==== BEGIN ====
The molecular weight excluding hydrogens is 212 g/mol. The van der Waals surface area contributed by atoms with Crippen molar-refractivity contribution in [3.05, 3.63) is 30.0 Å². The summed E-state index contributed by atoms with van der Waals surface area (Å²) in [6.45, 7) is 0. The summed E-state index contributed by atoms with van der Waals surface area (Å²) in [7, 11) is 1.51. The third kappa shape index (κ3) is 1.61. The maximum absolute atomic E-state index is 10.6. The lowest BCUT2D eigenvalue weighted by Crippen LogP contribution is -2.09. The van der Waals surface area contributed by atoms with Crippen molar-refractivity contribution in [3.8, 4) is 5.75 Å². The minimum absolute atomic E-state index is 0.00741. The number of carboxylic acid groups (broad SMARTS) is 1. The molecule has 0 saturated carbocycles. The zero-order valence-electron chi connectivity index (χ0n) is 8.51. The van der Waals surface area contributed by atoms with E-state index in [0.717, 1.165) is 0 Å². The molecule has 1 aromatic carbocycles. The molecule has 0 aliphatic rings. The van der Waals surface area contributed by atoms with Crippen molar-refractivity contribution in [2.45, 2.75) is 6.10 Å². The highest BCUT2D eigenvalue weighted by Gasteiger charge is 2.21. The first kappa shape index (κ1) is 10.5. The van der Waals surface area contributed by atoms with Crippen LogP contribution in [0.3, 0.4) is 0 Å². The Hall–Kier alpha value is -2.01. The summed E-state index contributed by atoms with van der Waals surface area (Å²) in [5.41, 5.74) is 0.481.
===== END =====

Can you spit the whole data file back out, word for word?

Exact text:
The molecular weight excluding hydrogens is 212 g/mol. The van der Waals surface area contributed by atoms with Crippen molar-refractivity contribution in [3.05, 3.63) is 30.0 Å². The summed E-state index contributed by atoms with van der Waals surface area (Å²) in [6.45, 7) is 0. The summed E-state index contributed by atoms with van der Waals surface area (Å²) in [7, 11) is 1.51. The third kappa shape index (κ3) is 1.61. The maximum absolute atomic E-state index is 10.6. The lowest BCUT2D eigenvalue weighted by Crippen LogP contribution is -2.09. The van der Waals surface area contributed by atoms with Crippen molar-refractivity contribution in [3.8, 4) is 5.75 Å². The minimum absolute atomic E-state index is 0.00741. The number of carboxylic acid groups (broad SMARTS) is 1. The molecule has 0 saturated carbocycles. The zero-order valence-electron chi connectivity index (χ0n) is 8.51. The van der Waals surface area contributed by atoms with E-state index in [0.717, 1.165) is 0 Å². The molecule has 1 aromatic carbocycles. The molecule has 0 aliphatic rings. The van der Waals surface area contributed by atoms with Crippen molar-refractivity contribution in [2.45, 2.75) is 6.10 Å². The highest BCUT2D eigenvalue weighted by Gasteiger charge is 2.21. The first kappa shape index (κ1) is 10.5. The van der Waals surface area contributed by atoms with Crippen LogP contribution in [0.3, 0.4) is 0 Å². The Hall–Kier alpha value is -2.01. The summed E-state index contributed by atoms with van der Waals surface area (Å²) in [5.41, 5.74) is 0.481.